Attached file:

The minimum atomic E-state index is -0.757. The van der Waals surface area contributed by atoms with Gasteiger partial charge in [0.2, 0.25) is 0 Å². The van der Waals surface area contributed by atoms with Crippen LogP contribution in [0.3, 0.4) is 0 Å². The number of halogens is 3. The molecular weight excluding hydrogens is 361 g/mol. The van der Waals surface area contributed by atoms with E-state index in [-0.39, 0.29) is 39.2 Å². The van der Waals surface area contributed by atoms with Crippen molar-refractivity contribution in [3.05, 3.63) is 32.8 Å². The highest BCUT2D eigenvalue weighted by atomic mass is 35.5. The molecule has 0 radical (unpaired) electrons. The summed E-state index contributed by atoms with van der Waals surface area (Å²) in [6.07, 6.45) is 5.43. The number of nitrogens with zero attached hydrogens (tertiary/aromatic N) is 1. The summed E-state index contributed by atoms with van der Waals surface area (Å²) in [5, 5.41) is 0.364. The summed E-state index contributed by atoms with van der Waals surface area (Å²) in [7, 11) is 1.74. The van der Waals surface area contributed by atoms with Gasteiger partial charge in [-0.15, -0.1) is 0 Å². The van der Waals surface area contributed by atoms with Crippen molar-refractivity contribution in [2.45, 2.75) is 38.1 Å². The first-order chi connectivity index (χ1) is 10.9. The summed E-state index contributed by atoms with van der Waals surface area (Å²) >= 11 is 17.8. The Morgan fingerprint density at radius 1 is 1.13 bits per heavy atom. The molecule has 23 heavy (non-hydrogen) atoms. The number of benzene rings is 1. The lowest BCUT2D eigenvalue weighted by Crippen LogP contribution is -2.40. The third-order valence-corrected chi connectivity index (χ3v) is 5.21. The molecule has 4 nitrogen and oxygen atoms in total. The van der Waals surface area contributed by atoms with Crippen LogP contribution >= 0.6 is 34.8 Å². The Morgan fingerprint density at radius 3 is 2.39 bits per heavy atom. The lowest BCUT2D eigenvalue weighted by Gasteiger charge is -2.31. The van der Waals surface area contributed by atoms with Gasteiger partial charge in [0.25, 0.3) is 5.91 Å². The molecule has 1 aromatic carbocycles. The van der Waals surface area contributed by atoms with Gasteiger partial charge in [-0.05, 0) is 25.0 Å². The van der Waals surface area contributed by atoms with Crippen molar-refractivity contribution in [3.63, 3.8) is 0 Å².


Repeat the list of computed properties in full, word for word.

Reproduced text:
The minimum atomic E-state index is -0.757. The van der Waals surface area contributed by atoms with Gasteiger partial charge in [0.2, 0.25) is 0 Å². The van der Waals surface area contributed by atoms with Crippen LogP contribution in [0.3, 0.4) is 0 Å². The number of halogens is 3. The molecular weight excluding hydrogens is 361 g/mol. The van der Waals surface area contributed by atoms with E-state index in [-0.39, 0.29) is 39.2 Å². The van der Waals surface area contributed by atoms with Crippen molar-refractivity contribution in [3.05, 3.63) is 32.8 Å². The highest BCUT2D eigenvalue weighted by atomic mass is 35.5. The molecule has 0 radical (unpaired) electrons. The summed E-state index contributed by atoms with van der Waals surface area (Å²) in [6.07, 6.45) is 5.43. The number of nitrogens with zero attached hydrogens (tertiary/aromatic N) is 1. The summed E-state index contributed by atoms with van der Waals surface area (Å²) in [5, 5.41) is 0.364. The summed E-state index contributed by atoms with van der Waals surface area (Å²) in [7, 11) is 1.74. The van der Waals surface area contributed by atoms with Gasteiger partial charge in [-0.15, -0.1) is 0 Å². The van der Waals surface area contributed by atoms with Crippen molar-refractivity contribution in [2.45, 2.75) is 38.1 Å². The first-order chi connectivity index (χ1) is 10.9. The summed E-state index contributed by atoms with van der Waals surface area (Å²) >= 11 is 17.8. The Morgan fingerprint density at radius 1 is 1.13 bits per heavy atom. The molecule has 23 heavy (non-hydrogen) atoms. The number of benzene rings is 1. The lowest BCUT2D eigenvalue weighted by Crippen LogP contribution is -2.40. The third-order valence-corrected chi connectivity index (χ3v) is 5.21. The molecule has 4 nitrogen and oxygen atoms in total. The van der Waals surface area contributed by atoms with Crippen LogP contribution >= 0.6 is 34.8 Å². The Morgan fingerprint density at radius 3 is 2.39 bits per heavy atom. The lowest BCUT2D eigenvalue weighted by Gasteiger charge is -2.31. The van der Waals surface area contributed by atoms with Gasteiger partial charge in [0.25, 0.3) is 5.91 Å². The molecule has 1 aromatic carbocycles. The van der Waals surface area contributed by atoms with Gasteiger partial charge in [-0.05, 0) is 25.0 Å². The van der Waals surface area contributed by atoms with Crippen molar-refractivity contribution in [3.63, 3.8) is 0 Å².